2. Review visa sponsorship policies.
Gendered language is not the only deterrent for worthy applicants; it is important to note that your company's policies around visa sponsorships may affect your ability to attract candidates from diverse backgrounds. Enterprises should work with both an immigration company and their HR department to avoid artificially limiting the candidate pool by discriminating against candidates who might need H1B transfers or Green Cards in the future.
3. Introduce structured interviews.
At a glance, the flexible framework and conversational flow of unstructured interviews might seem attractive to many employers. However, this type of interview is often extremely subjective, which reduces accuracy and invites legal challenges.
While unstructured interviews tend to flow like a conversation, structured interviews ensure that a list of specific questions are asked in exactly the same way to each candidate. A structured interview consists of a previously agreed upon list of questions that guarantees each candidate interviewing for the same position will be presented with exactly the same questions in exactly the same order as previous candidates.
Perhaps most importantly, structured interviews have been shown to be almost twice as effective at predicting an employee's performance once they've been hired. A study incorporating 85 years of research found that while structured interview responses could explain 26 percent of an employee's performance on the job, unstructured interviews could explain a mere 14 percent of an employee's future performance.
4. Create consistent interview scorecards.
Structured interviews help, but objectivity in the interview process is not achieved simply by ensuring that each candidate is asked identical questions. An interviewer's perception and evaluation of each candidate's answers can be clouded by unconscious prejudice. Before conducting structured interviews, employers should identify acceptable responses to their set list of questions to ensure that candidates' responses are comparable.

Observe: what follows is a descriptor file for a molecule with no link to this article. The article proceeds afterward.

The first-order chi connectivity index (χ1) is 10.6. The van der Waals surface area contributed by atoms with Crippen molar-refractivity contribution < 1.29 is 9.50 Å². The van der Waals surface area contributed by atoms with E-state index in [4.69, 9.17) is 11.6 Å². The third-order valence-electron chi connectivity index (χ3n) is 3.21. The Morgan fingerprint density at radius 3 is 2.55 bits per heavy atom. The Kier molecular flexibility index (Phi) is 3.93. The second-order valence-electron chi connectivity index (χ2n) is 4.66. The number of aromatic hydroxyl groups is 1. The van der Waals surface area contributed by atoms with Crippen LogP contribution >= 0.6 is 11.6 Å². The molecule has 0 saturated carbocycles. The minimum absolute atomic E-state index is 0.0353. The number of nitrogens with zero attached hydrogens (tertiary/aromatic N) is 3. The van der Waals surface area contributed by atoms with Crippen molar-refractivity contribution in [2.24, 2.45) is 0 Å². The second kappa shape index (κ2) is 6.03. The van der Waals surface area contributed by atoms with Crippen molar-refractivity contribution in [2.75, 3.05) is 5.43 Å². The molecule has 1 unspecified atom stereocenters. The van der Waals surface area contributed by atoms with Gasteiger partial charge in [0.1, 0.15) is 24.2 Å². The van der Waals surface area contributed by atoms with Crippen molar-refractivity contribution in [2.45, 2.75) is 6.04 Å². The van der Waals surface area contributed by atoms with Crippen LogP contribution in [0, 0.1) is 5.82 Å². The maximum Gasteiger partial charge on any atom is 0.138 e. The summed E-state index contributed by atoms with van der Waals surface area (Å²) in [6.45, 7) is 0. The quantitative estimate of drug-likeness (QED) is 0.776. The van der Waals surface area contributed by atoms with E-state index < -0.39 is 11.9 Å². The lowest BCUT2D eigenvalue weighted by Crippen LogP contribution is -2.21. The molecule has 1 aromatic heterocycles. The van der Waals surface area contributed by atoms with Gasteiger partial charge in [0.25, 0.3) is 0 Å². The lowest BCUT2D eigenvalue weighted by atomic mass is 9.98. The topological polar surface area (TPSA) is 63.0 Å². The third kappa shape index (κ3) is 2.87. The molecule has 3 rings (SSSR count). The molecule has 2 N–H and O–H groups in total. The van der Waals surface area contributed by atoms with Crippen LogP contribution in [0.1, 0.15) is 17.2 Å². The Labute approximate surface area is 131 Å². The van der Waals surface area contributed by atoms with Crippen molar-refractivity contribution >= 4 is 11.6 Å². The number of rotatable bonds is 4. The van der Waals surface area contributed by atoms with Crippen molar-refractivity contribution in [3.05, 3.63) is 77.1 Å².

An interview scorecard is an objective method of evaluation in which candidates' responses are measured by a well-defined five-point scale or with a letter-grade. Doing so provides a quantifiable record that shows a candidate was given equal and fair consideration, and that any decision not to hire them was done so based on their specific qualifications.
Companies can weight the score for each answer based on company values, so that employees are hired for their strengths rather than their weaknesses.
5. Have a candidate submit work samples or partake in a skill test.
Asking a candidate to complete an assignment similar to those they'll be responsible for in the future is essential to the interview process. Researchers have found that realistic work sample tests are the most accurate predictor of how a candidate will perform on the job - predicting 29 percent of an employee's performance. A skill test also forces employers to critique the quality of a candidate's work versus unconsciously judging them based on appearance, gender, age and even personality.
6. Set diversity goals.
In addition to the tips listed above, it is important for organizations to set specific diversity goals. At the end of every quarter, you should track how well you've done against those goals. This will in turn encourage your employees to keep diversity and equality top of mind. Companies including Pinterest and Twitter have publicly shared measurable hiring goals for 2016 to stay accountable.
Given the tech industry's record for disruption and ability to transform quickly, it offers a glimmer of hope that more companies and industries at large will follow suit in creating effective tactics to counteract unconscious biases.